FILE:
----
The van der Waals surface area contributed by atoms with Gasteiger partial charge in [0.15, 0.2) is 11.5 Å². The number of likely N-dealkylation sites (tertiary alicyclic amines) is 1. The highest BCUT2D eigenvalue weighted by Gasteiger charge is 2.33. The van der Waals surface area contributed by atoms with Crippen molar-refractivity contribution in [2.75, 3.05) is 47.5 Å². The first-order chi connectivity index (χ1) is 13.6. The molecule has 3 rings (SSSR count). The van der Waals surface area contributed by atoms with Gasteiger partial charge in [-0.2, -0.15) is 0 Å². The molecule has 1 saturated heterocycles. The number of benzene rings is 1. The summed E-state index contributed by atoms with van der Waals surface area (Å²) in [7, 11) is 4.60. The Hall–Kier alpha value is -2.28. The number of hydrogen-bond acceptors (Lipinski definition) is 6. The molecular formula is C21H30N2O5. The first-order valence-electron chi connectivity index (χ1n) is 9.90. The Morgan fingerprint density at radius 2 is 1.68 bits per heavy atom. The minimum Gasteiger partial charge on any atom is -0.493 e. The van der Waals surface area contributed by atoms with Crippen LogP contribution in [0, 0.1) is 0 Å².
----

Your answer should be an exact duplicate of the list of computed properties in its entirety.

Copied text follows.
The van der Waals surface area contributed by atoms with Gasteiger partial charge in [0.15, 0.2) is 11.5 Å². The number of likely N-dealkylation sites (tertiary alicyclic amines) is 1. The highest BCUT2D eigenvalue weighted by Gasteiger charge is 2.33. The van der Waals surface area contributed by atoms with Crippen molar-refractivity contribution in [2.75, 3.05) is 47.5 Å². The first-order chi connectivity index (χ1) is 13.6. The molecule has 3 rings (SSSR count). The van der Waals surface area contributed by atoms with Gasteiger partial charge in [-0.2, -0.15) is 0 Å². The molecule has 1 saturated heterocycles. The number of benzene rings is 1. The summed E-state index contributed by atoms with van der Waals surface area (Å²) in [7, 11) is 4.60. The Hall–Kier alpha value is -2.28. The number of hydrogen-bond acceptors (Lipinski definition) is 6. The molecular formula is C21H30N2O5. The first-order valence-electron chi connectivity index (χ1n) is 9.90. The Morgan fingerprint density at radius 2 is 1.68 bits per heavy atom. The minimum Gasteiger partial charge on any atom is -0.493 e. The van der Waals surface area contributed by atoms with Crippen LogP contribution in [0, 0.1) is 0 Å².